Nearly 3,000 people in Puerto Rico lost their lives to Hurricane Maria in autumn 2017.
Following the storm, Puerto Rico experienced the second-longest blackout in history. The lack of power contributed to the death count, making food and medicine storage difficult and exposing survivors to the elements.
Now, three individuals have been arrested on charges of disaster fraud, accused of stealing more than $1.8 billion in disaster relief funds that were intended to help rebuild Puerto Rico’s power grid, according to the Department of Justice.
The funds, made up of taxpayer dollars, were allocated to private contractor Cobra Acquisitions Energy. The company’s former president, Donald Ellison, is one of the individuals facing up to 35 years of jail time for fraud.
Ahsha Tribble, the former FEMA official in charge of relief following Hurricane Maria, and former FEMA deputy chief of staff Jovanda Patterson also face charges.
The case alleges that Ellison bribed Tribble with perks such as a credit card, private security, travel expenses, and hotels, persuading her to assist the Oklahoma-based Cobra in securing two contracts amounting to more than $1.8 billion with the Puerto Rico Electric Power Authority.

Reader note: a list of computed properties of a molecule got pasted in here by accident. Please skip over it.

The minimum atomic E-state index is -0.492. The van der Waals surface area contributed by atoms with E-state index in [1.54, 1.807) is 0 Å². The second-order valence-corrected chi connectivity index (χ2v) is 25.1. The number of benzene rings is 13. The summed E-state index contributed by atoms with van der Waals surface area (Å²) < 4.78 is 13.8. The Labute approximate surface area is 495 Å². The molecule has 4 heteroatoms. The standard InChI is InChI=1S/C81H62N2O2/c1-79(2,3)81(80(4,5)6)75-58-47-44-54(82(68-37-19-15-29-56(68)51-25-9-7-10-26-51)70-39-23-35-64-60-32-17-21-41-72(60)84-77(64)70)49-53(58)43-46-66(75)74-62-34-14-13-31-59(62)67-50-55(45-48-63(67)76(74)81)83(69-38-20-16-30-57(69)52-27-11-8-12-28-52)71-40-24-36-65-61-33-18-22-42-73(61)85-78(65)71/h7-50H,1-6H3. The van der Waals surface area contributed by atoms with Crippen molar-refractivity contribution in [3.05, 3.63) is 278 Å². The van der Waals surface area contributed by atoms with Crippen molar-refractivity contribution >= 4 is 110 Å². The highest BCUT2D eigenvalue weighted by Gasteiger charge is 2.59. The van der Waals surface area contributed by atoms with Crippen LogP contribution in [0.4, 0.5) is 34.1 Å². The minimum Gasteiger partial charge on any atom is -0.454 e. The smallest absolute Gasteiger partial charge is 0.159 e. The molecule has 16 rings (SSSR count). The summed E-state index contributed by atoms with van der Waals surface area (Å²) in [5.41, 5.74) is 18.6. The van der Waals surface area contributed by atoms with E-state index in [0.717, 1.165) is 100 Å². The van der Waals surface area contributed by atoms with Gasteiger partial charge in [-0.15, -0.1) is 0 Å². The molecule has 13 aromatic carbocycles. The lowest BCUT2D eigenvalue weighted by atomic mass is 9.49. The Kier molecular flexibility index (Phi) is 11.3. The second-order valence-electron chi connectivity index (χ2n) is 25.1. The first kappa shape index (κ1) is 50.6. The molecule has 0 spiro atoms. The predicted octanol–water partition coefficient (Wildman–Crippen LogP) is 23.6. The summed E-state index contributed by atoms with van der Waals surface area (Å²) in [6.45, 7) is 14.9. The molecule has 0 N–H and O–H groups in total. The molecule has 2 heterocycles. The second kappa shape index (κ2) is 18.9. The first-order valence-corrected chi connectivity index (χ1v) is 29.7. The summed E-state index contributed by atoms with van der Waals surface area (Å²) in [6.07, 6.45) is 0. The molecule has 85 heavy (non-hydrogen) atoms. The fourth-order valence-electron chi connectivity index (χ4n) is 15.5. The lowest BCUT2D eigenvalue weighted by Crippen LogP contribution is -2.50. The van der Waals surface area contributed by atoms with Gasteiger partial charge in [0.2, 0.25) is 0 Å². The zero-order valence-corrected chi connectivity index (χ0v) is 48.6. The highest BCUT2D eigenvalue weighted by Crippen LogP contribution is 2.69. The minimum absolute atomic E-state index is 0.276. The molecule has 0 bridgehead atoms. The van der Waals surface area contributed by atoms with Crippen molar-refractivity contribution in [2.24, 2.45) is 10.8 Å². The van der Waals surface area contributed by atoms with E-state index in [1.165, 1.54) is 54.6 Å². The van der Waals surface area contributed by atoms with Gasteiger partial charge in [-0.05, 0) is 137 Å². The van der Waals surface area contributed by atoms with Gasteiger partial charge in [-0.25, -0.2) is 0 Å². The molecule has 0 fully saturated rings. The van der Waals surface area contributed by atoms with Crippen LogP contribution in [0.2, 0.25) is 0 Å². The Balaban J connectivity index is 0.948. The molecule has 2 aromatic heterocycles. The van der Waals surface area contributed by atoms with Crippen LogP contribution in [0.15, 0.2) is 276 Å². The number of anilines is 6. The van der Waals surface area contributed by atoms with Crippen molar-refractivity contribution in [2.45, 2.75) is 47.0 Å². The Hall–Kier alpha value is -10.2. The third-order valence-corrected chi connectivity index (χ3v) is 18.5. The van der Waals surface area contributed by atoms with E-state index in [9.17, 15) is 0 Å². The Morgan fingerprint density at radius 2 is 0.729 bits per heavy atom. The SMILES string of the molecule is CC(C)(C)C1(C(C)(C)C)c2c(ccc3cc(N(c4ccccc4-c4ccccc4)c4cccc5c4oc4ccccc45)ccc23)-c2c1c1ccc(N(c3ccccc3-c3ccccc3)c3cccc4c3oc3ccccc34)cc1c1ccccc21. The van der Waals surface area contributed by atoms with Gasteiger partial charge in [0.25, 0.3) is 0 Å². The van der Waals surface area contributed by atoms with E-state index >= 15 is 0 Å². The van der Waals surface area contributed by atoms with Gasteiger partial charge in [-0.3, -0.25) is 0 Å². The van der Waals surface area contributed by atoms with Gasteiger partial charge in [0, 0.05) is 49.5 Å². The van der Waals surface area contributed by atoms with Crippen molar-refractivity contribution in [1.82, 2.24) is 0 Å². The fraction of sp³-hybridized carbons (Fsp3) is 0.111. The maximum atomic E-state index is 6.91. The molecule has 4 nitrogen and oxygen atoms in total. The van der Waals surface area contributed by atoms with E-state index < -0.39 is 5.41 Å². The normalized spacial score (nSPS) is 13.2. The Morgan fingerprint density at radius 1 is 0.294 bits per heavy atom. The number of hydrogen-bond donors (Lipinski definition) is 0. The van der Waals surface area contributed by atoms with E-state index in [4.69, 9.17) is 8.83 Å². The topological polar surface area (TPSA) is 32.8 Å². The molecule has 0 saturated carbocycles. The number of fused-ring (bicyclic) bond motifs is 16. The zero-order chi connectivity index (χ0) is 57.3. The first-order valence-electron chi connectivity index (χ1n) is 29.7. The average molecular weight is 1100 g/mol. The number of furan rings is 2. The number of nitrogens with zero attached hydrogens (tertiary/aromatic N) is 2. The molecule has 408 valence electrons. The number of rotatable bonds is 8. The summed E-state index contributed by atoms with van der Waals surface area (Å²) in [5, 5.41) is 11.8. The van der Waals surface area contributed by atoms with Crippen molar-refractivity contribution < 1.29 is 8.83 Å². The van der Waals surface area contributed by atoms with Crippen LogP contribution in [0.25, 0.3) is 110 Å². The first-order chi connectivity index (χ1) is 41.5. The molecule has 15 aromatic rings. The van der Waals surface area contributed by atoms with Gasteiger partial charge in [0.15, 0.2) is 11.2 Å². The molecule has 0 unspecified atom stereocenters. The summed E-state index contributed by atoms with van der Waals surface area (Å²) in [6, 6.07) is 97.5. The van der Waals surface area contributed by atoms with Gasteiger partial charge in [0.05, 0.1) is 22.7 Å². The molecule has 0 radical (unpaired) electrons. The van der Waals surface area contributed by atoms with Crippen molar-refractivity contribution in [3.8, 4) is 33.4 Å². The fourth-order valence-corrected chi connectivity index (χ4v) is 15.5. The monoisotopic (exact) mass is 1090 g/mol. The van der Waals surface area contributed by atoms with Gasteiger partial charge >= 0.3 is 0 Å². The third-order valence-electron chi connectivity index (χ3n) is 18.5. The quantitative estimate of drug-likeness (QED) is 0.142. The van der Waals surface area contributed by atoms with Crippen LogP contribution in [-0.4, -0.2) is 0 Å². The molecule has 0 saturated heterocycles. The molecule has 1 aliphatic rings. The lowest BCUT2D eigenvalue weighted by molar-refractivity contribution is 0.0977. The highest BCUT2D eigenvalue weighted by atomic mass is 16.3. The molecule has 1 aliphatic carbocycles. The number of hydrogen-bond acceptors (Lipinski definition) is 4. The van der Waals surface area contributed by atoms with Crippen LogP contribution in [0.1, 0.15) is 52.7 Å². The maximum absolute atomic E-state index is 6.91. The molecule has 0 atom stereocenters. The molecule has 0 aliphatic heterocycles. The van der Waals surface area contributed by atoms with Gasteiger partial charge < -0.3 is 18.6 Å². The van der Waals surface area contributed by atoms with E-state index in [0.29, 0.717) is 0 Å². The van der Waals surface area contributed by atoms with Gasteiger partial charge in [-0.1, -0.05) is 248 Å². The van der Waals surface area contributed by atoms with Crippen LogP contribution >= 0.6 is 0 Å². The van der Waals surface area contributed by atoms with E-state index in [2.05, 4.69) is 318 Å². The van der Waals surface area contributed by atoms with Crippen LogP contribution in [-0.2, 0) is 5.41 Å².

The funds were not used to rebuild the grid and were instead funneled into personal accounts and used to purchase luxury goods such as boats and cars.
“These defendants were supposed to come to Puerto Rico to help during the recovery after the devastation suffered from Hurricane María,” U.S. Attorney Rosa Emilia Rodríguez-Vélez told Earther. “Instead, they decided to take advantage of the precarious conditions of our electric power grid and engaged in a bribery and honest services wire fraud scheme in order to enrich themselves illegally.”